Bamboo Flooring is NOT Eco-Friendly

Don’t fall for the  marketing hype.  Bamboo flooring companies are out to make money, and in today’s world of environmental awareness bamboo’s fast growth cycle provides an opportunity they can’t resist.  But to say that bamboo flooring is eco-friendly just because it is a rapidly renewable resource is a gross oversimplification.

Bamboo Flooring

First, the good point: bamboo is a 100% natural plant that fully matures and hardens within 7 years.  However, bamboo companies add chemical fertilizers and pesticides to speed up growth, which can harm the environment, and harvest the crop as early as 3 months, long before it has had a chance to harden into a suitable flooring material.

This constant harvesting leads to a major problem: erosion.  This problem is further aggravated when bamboo companies clear out large sections of natural forests to make way for bamboo plantations.  Not only does this increase erosion, but it also decreases biodiversity and creates a monoculture that is not healthy for the ecosystem.

When it comes time to actually manufacture the bamboo flooring, lots of toxic chemicals are used in the process.  These chemicals can be harmful not only to the environment, but also to your own health.  Additionally, because the bamboo flooring industry is based almost entirely in China, the final product must be shipped across the Pacific Ocean.  This consumes a lot of fuel and creates lots of carbon emissions.

Finally, because bamboo flooring is highly vulnerable to scratches and dents, and impossible to refinish, its lifespan is unimpressive.  When the floor is replaced, all those toxic chemicals will end up in landfills, and you will have to buy more flooring, which means more harvested wood.

In the end, yes, bamboo is a rapidly renewable resource, but poor management and production practices and a low-quality product outweigh this advantage.  If you want a truly eco-friendly floor, take a look at Staybull Flooring®.  This unique brand of flooring takes recycled wood scraps and, using only 100% environmentally safe procedures, creates a one-of-a-kind product.



September 22, 2011

Interesting reading! I am just curious, though, about your background and the reason why you are writing this blog? Do you have any references so I can look more closely into it?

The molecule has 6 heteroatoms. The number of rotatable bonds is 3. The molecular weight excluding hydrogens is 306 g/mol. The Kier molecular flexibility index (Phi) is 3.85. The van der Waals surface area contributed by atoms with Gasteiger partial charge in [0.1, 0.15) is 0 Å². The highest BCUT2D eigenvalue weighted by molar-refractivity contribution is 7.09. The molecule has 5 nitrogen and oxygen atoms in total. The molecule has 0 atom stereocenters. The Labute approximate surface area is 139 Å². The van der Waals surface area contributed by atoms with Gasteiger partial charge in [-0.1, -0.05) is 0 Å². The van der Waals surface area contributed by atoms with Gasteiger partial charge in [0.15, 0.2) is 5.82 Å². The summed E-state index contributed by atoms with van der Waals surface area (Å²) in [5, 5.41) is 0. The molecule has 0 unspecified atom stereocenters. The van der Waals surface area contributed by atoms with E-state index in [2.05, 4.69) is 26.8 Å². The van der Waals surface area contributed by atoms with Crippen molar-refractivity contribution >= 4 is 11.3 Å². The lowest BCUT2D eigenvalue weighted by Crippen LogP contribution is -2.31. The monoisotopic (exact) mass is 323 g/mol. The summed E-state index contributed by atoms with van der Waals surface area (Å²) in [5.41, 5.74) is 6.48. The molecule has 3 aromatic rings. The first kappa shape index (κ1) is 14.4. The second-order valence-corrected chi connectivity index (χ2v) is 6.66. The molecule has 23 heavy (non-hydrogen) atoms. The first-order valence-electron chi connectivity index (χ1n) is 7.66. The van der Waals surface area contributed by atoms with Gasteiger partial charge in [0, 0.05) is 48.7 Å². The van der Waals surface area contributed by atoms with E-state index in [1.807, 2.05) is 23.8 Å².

I’m sure most of this is correct, but as you say, you can’t trust the salesmen.. you always got to be critical…

Hens Night Bristane

March 6, 2012

I wasn’t aware of such stuff. Do you really say these with a valid proof.


    March 6, 2012

    You can see a few of my sources in reply to the first comment.


June 15, 2012

Wow, is there anything safe anymore? I think we are coming to the end of the line where anything can be free of pesticides and harmful agents. Thanks for this eye-opening information.


August 4, 2013

Thank you so much for this info, in definitely not getting bamboo floor now. I got a bit suspicious of how eco it ready is when I was trying to work out the difference between solid and stand woven and they talked about glue and laminating! Thank goodness I found your site! Is there a UK equivalent to Staybull flooring?

    Bamboo Flooring Reviews

    August 5, 2013

    I don’t know of a UK equivalent to Staybull Flooring, but I believe Staybull sells internationally.


February 2, 2014

We just installed on our bedroom wall, like a paneling, strand plank bamboo from lumber liquidators. Now I am hearing about all the negative heath issues related to bamboo flooring and I’m concerned about our safety and health. Is there a way to seal it so the formaldehyde won’t leach through? For us it was a big investment so removing it isn’t an option right now.


August 3, 2014

Our recently installed strand plank floated bamboo flooring looks very nice. I have not seen this complaint. It makes sounds when you walk on it. Something like when you pop your knuckles or the snap of Rice Krispies. I know that temperature and humidity affect natural materials however I am very disappointed in this unexpected aspect. Also, the sound is more like walking on Pergo flooring rather than hardwood. The installer and the company are reliable and I don’t find fault with them. I would discourage selecting this type of flooring.

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